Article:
Amazon Prime Instant Video TV review: Vikings Season 2, Episode 5 (Answers in Blood)
Ivan Radford | On 31, Mar 2014
One of the things that Michael Hirst’s Vikings does best is subvert the stereotypes about the Vikings. Nowhere is that better demonstrated that in Lagertha, Ragnar’s wife and shield maiden. Such a role, you might assume, would be a secondary, submissive role in a barbaric society. But Vikings the TV show reveals the Norsemen to be civilised – and the women to be their equals.
In Wessex, King Ecbert is surprised to hear from Athelstan – who has been kept alive as prisoner following last week’s cross-based punishment – that a woman pleading for help after her husband assaulted her would be given the support of the crown in Norway. And so the monk’s newly found pagan values begin to influence England’s legal system.
It’s not a smooth transition; converted to Viking faith from his Christian ways, Athelstan’s reintroduction to mass sends him off into a sea of nightmarish hallucinations. George Blagden’s wide-eyed innocence remains engaging, a fascinating insight into truth, revisionist history and beliefs.
Meanwhile, Ragnar and Bjorn team up to lead an invasion of their old home of Kattegat, which has been seized in their absence by Jarl Borg. A bloody battle ensues, as the History channel steps up the gore once again to keep the series’ bone-crunching physicality feeling fresh – and uncomfortably raw. “Well done,” encourages Clive Standen’s proud, masculine Rollo to his nephew, despite him spending part of the battle on the floor. Travis Fimmel comments: “You have much to learn.” Alexander Ludwig is a great addition to the male triangle, bringing a warmth to every hug that he and his newly reunited dad share.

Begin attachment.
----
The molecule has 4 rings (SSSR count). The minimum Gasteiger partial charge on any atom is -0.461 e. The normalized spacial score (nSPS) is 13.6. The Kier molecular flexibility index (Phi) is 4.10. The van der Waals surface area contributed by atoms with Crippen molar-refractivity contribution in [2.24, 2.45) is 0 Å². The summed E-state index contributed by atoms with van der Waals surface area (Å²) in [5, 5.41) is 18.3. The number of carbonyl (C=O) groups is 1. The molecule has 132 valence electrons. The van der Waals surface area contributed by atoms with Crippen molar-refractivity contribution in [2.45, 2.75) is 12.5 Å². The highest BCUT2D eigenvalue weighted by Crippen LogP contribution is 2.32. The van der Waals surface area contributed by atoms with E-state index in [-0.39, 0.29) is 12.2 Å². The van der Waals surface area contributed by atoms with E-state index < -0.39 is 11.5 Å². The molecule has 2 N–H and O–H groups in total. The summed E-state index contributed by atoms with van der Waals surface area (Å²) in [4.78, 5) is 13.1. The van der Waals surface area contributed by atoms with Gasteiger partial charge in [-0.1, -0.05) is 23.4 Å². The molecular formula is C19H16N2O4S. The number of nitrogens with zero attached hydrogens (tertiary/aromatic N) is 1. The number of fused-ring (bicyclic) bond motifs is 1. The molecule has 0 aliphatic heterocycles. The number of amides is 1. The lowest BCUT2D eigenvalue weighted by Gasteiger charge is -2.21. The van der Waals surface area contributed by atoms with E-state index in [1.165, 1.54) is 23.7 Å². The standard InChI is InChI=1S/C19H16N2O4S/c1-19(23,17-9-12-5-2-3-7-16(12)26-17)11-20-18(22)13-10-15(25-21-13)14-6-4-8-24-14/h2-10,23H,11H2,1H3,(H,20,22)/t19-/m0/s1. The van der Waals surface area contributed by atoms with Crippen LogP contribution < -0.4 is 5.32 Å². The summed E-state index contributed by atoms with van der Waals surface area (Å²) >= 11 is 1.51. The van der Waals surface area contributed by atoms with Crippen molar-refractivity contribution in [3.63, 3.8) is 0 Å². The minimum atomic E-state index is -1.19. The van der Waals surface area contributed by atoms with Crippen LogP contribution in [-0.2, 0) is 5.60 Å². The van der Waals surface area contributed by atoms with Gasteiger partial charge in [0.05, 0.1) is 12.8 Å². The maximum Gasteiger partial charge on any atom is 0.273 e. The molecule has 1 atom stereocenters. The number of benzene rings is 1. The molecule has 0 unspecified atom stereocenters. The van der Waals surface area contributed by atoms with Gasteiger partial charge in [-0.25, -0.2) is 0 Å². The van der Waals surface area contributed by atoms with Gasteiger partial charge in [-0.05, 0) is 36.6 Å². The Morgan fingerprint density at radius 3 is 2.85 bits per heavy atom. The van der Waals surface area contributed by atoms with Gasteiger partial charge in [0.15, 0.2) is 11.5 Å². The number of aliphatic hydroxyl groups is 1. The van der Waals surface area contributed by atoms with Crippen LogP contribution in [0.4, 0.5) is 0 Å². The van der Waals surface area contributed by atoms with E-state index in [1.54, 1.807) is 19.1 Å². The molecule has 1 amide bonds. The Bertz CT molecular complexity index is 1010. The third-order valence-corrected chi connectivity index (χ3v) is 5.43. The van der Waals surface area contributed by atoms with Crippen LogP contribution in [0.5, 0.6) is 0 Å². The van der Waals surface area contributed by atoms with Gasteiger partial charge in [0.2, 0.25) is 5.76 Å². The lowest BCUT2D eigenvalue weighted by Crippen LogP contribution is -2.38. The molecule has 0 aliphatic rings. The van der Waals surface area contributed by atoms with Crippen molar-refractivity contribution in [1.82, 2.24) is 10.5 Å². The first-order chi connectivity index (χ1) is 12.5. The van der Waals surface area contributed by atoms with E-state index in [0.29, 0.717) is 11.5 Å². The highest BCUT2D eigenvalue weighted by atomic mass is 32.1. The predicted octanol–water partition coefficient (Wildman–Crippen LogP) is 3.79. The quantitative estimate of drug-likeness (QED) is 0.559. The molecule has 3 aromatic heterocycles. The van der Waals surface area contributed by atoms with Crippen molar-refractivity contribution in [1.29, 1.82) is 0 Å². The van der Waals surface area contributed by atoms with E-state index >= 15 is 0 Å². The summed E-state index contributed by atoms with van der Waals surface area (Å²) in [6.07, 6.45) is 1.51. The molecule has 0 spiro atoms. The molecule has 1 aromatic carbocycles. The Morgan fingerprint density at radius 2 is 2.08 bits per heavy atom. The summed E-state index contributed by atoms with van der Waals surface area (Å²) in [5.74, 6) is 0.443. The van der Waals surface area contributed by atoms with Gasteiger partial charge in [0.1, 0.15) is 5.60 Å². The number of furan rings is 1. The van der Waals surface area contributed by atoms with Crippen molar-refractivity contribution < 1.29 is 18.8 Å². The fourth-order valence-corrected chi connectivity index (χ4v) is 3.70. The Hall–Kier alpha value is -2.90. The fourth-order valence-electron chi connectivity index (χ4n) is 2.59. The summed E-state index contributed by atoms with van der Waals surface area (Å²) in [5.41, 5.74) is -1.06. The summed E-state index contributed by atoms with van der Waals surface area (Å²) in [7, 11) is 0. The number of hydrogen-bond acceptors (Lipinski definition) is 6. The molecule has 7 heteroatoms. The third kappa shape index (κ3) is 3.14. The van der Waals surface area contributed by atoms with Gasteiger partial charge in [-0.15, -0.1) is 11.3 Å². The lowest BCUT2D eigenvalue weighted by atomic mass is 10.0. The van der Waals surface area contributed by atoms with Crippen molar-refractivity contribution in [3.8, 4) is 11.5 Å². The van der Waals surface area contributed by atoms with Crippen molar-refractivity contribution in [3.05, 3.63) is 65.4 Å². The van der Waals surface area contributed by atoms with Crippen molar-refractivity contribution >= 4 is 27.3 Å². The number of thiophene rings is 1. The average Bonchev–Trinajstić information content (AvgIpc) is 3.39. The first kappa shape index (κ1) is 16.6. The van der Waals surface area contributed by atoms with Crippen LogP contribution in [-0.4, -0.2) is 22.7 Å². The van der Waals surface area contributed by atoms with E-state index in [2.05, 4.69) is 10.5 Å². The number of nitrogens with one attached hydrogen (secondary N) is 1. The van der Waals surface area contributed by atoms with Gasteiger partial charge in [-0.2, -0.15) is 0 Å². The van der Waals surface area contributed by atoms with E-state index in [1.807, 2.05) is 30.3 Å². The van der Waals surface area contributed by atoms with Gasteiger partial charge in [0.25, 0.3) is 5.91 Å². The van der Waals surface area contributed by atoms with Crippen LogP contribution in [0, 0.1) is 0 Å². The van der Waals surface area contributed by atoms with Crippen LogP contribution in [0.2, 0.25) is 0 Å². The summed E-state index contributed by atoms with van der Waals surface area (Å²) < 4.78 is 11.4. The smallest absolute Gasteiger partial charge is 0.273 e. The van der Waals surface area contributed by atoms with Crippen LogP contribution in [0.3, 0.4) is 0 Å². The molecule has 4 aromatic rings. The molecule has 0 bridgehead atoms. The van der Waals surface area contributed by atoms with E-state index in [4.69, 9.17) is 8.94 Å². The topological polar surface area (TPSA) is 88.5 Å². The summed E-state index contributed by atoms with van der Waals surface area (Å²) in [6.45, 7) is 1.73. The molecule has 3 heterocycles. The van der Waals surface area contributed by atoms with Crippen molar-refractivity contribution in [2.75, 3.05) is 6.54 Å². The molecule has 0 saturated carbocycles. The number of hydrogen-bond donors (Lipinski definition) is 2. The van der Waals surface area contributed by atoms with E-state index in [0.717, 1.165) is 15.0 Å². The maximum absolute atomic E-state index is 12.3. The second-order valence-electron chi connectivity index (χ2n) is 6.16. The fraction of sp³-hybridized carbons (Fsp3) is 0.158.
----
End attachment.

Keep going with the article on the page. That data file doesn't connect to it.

But for all the blood and fatherly bonding, Answers in Blood’s real star is Lagertha. Kathryn Winnick remains as bad-ass and ass-kicking as ever, reminding Ragnar why he still loves her. But he is now with Princess Aslaug, who can bear him children – something Lagertha can not do. Unable to choose between the women, you might expect Vikings to have both continue their shaky truce in the shadow of Ragnar. But Vikings isn’t like that. Instead, Lagertha makes the choice for him.
It’s a simple act, but one that sets Hirst’s show apart as a showcase for women. Here, they dictate the plot – and, in Winnick’s case, take down a lot of blokes while doing it. Lagertha and Ragnar have great chemistry, one that Ludwig continues emotionally. But Winnick is so good that, in fact, Aslaug struggles to elicit the same level of sympathy from us; she may be the de facto Viking queen, but part of you wishes she wasn’t.
The suggestion this week, then, that Lagertha may never return is a great disappointment. Judging by Hirst’s script so far, though, the likelihood of being left without a strong female (in all senses of the phrase) for long is very slim. Amid the broad battle strokes, it’s these small character developments that make Vikings Season 2 an enjoyable spectacle. King Ecbert has a lot to learn from Vikings. So do many other modern TV shows.
Want more Vikings? Read our interview with creator Michael Hirst.
Vikings is available to stream exclusively on Amazon Prime Video as part of a Prime membership or a £5.99 monthly subscription – or, if you would also like unlimited UK delivery and 350,000 eBooks available to borrow, as part of a £79 annual Amazon Prime membership.